Did you know that some alcoholic beverages aren’t vegan? Some aren’t even vegetarian. It’s all down to the filtration, as some beer and wine producers in particular choose to use fish guts in their process. There’s very little reason to do this other than tradition, but a substantial portion of the industry has yet to make the swap to veg-friendly filtration.

Vegans can spend hours in a supermarket wine aisle, checking the labels on 20 wine bottles to find one that’s suitable for us. Luckily there are sites like Barnivore with a handy search to demystify this for us when we’re out and about, but it’s still a lovely surprise when restaurants take the time to label the vegan options on their alcohol menu, or at least arm their serving staff with the knowledge to easily answer questions that arise.

5. Know your vegan from your gluten free

We get it, you likely started hearing about both in the mid-2010s and stashed the terms away in the “fussy eater” section of your brain, but the two things really aren’t at all related. Veganism is a personal commitment and choice, most often made on health or ethical grounds, while the gluten free requirement centers around people with food intolerances or coeliac disease. Lots of vegan things aren’t gluten free - most notably seitan, a popular meat replacement which is made entirely from gluten. Equally, lots of gluten free things aren’t vegan. Like steak. When a food service professional does not know this, it doesn’t inspire confidence.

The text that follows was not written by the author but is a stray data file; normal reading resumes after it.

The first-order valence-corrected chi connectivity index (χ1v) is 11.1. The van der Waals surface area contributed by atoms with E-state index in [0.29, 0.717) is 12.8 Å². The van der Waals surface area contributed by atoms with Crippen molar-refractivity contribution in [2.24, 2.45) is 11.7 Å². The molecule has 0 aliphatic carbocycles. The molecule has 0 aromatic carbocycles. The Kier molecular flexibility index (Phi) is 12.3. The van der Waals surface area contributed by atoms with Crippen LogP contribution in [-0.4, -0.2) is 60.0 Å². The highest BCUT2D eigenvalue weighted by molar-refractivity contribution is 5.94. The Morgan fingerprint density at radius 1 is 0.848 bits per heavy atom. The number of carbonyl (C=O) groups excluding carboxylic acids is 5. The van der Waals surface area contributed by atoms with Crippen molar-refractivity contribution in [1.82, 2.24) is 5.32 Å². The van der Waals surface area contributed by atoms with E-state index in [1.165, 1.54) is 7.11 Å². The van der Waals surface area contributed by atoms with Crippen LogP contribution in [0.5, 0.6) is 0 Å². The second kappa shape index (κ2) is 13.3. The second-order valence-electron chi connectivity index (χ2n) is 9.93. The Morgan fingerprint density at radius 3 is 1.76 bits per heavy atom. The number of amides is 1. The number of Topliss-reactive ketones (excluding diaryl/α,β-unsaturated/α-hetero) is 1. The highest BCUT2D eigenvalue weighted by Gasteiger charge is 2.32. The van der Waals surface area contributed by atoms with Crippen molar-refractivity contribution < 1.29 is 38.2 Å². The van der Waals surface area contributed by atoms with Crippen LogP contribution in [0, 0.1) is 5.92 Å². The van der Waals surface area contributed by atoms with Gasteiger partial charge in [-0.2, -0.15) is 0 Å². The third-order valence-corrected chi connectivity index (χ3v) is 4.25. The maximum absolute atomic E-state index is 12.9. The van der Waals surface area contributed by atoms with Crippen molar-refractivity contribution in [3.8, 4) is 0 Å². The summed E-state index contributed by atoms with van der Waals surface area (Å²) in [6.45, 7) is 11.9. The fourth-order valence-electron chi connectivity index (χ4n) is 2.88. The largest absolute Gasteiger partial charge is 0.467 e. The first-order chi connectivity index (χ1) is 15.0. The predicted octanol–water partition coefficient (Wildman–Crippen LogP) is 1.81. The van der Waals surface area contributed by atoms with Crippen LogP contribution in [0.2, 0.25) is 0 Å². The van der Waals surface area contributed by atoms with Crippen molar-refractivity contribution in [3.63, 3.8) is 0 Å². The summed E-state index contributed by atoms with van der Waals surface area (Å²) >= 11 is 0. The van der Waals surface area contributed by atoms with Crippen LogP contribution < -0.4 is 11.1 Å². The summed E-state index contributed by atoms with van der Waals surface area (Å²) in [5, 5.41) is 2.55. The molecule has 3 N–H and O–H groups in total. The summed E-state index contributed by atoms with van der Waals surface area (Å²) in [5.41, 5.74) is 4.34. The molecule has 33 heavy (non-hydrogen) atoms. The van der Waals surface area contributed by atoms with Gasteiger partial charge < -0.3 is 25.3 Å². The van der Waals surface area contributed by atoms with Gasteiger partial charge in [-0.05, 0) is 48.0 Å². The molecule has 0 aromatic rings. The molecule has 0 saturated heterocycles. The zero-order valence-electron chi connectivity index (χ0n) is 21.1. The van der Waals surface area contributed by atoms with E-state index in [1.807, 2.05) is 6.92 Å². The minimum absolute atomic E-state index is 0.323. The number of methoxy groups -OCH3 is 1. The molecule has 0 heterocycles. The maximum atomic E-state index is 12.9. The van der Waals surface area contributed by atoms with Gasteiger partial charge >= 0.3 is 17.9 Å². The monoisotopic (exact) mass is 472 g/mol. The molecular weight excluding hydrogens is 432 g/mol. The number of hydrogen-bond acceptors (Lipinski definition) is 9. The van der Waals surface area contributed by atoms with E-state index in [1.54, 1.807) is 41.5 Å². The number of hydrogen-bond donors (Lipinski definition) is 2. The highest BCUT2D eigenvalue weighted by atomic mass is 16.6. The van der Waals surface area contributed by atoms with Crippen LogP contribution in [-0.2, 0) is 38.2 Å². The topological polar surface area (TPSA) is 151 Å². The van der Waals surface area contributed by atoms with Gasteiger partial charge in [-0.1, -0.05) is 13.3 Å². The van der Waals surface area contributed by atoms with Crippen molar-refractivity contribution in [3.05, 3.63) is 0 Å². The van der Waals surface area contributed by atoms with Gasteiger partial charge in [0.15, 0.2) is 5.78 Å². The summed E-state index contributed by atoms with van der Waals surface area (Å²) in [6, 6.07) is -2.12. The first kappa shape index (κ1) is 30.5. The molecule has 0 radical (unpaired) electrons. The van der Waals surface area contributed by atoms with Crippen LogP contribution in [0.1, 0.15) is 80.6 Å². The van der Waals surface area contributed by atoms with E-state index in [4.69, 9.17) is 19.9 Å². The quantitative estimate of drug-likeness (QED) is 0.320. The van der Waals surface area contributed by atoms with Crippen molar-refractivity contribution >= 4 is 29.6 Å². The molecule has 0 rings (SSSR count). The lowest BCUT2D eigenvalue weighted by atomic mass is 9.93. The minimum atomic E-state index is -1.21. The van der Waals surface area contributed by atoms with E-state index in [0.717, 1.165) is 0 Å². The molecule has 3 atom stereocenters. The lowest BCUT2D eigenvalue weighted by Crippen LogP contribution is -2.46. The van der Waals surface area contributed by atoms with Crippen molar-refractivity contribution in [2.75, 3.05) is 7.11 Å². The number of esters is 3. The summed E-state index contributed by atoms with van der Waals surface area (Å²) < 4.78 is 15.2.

6. Remember we need protein, too

Actually you can get by on a lot less protein than people tend to think, but it does help with a feeling of fullness. Vegans have the same nutritional needs as everyone else, so while a plate of courgettes, aubergines, and tomatoes might look delightful and healthy, and while many vegans do cite health as a reason for their dietary choice, it will likely leave us hungry 20 minutes later unless you throw in something more substantial. Good protein sources for vegans include beans and other legumes like chickpeas or lentils, as well nuts, mushrooms, tofu, seitan, or soya-based meat replacements.